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I have a csh script which is trying to identify entries in a logfile between two dates

(in the script they are $start_date and $end_date entered as DD/MM/YYYY but I have simplified here)

more text_B_14_FEB_03.dt | grep TMYO 

TMYO140043J:=TMYO140043J     P33BJm SOLO            03/02/2014 
TMYO140044J:=TMYO140044J     P4m    FINL            03/02/2014 
TMYO140044M:=TMYO140044M     P3BJ   FINL            03/02/2014 
TMYO140045M:=TMYO140045M     P33BJq MARS            04/02/2014 
TMYO140046M:=TMYO140046M     P33BJq RENN            04/02/2014 
TMYO140047M:=TMYO140047M     P33BJl AKHT            05/02/2014 
TMYO140048M:=TMYO140048M     P3l    MACL            05/02/2014 
TMYO140049M:=TMYO140049M     P3q    HAYE            06/02/2014 
TMYO140050M:=TMYO140050M     P3q    ROCH            06/02/2014 
TMYO140051M:=TMYO140051M     P3q    FORR            06/02/2014 
TMYO140052L:=TMYO140052L     P3v    ROSE            07/02/2014 
TMYO140053L:=TMYO140053L     P3v    CAIR            07/02/2014 
TMYO140054L:=TMYO140054L     P3v    MURR            07/02/2014 

I have tried the following but it can't handle dates properly from previous year?

more text_B_14_FEB_03.dt | grep TMYO | awk '$5>="02/01/2013" && $5<="13/02/2014"'

TMYO140043J:=TMYO140043J     P33BJm SOLO            03/02/2014 
TMYO140044J:=TMYO140044J     P4m    FINL            03/02/2014 
TMYO140044M:=TMYO140044M     P3BJ   FINL            03/02/2014 
TMYO140045M:=TMYO140045M     P33BJq MARS            04/02/2014 
TMYO140046M:=TMYO140046M     P33BJq RENN            04/02/2014 
TMYO140047M:=TMYO140047M     P33BJl AKHT            05/02/2014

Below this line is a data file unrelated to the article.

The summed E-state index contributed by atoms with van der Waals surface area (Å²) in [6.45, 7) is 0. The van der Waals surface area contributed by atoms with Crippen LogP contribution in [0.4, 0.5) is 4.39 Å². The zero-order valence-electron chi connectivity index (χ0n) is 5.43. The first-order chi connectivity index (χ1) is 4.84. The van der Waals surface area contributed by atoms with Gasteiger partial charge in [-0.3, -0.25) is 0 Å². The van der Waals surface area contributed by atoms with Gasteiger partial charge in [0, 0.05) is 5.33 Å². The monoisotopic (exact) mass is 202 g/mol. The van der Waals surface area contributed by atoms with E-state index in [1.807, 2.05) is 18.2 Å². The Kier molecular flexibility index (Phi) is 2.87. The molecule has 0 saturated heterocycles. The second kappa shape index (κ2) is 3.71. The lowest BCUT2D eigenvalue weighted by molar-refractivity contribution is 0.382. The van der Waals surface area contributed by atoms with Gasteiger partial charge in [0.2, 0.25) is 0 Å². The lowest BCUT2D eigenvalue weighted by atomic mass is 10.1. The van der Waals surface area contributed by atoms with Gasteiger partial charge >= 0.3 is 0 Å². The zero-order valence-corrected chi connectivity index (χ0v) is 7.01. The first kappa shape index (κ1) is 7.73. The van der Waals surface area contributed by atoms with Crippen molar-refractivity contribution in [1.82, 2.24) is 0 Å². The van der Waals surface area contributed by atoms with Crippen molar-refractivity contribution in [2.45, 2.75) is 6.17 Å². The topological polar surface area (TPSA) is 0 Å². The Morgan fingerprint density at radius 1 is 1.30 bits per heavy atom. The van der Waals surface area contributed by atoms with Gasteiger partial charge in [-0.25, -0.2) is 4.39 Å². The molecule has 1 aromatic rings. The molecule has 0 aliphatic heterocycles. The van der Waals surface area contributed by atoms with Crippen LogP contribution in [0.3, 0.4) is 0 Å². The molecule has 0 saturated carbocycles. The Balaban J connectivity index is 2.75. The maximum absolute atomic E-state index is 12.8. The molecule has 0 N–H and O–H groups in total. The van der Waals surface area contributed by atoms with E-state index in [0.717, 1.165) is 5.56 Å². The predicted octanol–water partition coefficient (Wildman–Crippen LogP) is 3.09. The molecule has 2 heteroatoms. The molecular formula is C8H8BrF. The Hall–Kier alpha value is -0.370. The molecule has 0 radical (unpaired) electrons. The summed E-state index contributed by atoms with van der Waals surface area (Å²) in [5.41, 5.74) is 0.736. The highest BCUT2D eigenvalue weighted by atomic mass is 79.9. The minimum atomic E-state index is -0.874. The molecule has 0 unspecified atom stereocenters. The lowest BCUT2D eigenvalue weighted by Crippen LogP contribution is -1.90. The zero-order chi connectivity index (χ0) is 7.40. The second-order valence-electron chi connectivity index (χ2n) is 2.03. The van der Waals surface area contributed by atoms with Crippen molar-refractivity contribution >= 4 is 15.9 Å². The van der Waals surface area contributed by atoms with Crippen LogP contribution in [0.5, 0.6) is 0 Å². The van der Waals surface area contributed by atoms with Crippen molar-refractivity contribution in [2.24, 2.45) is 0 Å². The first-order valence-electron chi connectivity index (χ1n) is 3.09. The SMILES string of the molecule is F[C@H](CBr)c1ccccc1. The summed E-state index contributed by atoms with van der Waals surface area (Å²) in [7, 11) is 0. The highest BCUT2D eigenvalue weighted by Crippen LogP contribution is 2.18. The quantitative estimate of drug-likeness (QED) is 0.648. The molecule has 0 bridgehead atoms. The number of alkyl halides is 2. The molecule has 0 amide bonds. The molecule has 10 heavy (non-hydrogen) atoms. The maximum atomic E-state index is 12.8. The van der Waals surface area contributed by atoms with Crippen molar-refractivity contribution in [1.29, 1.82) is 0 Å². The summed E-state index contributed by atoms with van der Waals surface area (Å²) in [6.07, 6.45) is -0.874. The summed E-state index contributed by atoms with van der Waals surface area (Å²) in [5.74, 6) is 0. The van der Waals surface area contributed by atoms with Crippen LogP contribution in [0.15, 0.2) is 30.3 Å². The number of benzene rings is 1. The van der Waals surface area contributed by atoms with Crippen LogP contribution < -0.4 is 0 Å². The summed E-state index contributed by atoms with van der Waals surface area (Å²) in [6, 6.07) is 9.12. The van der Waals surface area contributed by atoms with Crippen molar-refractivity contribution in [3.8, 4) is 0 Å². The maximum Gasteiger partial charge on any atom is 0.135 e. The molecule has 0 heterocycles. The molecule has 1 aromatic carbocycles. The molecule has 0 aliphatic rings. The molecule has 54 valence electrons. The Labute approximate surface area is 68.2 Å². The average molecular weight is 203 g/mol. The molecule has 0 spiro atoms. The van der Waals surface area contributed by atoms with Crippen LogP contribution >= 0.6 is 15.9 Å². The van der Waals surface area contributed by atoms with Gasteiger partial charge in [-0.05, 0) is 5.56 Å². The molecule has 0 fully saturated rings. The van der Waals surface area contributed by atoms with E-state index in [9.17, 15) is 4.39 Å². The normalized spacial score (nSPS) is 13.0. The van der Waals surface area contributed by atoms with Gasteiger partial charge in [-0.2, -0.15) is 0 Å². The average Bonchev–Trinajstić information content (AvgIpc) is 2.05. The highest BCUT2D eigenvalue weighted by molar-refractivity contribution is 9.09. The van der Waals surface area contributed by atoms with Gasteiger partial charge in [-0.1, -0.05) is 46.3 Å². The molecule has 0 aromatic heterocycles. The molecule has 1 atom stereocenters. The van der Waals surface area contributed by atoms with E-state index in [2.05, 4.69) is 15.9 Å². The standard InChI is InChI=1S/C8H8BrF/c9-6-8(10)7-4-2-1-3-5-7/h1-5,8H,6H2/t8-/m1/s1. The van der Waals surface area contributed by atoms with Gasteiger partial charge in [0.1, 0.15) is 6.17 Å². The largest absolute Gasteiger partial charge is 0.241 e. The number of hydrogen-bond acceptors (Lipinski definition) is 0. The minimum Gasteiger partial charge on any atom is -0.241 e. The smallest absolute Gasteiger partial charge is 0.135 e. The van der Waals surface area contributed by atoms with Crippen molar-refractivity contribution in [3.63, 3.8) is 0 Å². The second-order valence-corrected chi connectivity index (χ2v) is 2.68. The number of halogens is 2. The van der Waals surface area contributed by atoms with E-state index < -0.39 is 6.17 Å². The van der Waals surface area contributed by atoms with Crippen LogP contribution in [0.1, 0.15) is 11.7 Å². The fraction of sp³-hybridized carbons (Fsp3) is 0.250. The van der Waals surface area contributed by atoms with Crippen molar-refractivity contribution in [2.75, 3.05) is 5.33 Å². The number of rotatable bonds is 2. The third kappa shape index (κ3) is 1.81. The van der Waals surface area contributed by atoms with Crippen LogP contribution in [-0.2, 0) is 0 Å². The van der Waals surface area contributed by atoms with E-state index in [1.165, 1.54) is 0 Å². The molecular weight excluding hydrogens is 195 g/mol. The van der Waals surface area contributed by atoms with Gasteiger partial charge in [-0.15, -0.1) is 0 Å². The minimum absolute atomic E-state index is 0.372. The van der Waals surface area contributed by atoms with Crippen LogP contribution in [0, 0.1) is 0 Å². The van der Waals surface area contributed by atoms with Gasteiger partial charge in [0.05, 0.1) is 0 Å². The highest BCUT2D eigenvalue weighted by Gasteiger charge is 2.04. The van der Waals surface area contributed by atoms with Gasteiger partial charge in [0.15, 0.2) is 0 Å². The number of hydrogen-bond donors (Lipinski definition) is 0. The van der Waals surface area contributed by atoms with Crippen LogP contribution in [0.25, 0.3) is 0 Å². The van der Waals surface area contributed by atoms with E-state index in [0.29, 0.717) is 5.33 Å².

TMYO140048M:=TMYO140048M     P3l    MACL            05/02/2014 
TMYO140049M:=TMYO140049M     P3q    HAYE            06/02/2014 
TMYO140050M:=TMYO140050M     P3q    ROCH            06/02/2014 
TMYO140051M:=TMYO140051M     P3q    FORR            06/02/2014 
TMYO140052L:=TMYO140052L     P3v    ROSE            07/02/2014 
TMYO140053L:=TMYO140053L     P3v    CAIR            07/02/2014 
TMYO140054L:=TMYO140054L     P3v    MURR            07/02/2014   

here it wrongly misses date entries from 03/02/2014 when i change start date to 04/01/2013??

more text_B_14_FEB_03.dt | grep TMYO | awk '$5>="04/01/2013" && $5<="13/02/2014"'

TMYO140045M:=TMYO140045M     P33BJq MARS            04/02/2014 
TMYO140046M:=TMYO140046M     P33BJq RENN            04/02/2014 
TMYO140047M:=TMYO140047M     P33BJl AKHT            05/02/2014 
TMYO140048M:=TMYO140048M     P3l    MACL            05/02/2014 
TMYO140049M:=TMYO140049M     P3q    HAYE            06/02/2014 
TMYO140050M:=TMYO140050M     P3q    ROCH            06/02/2014 
TMYO140051M:=TMYO140051M     P3q    FORR            06/02/2014 
TMYO140052L:=TMYO140052L     P3v    ROSE            07/02/2014 
TMYO140053L:=TMYO140053L     P3v    CAIR            07/02/2014 
TMYO140054L:=TMYO140054L     P3v    MURR            07/02/2014 

Any idea where is the awk part is going wrong? I appreciate perl is probably the most flexible answer to this, but my perk scripting is not there yet, and I would like to solve this using awk first.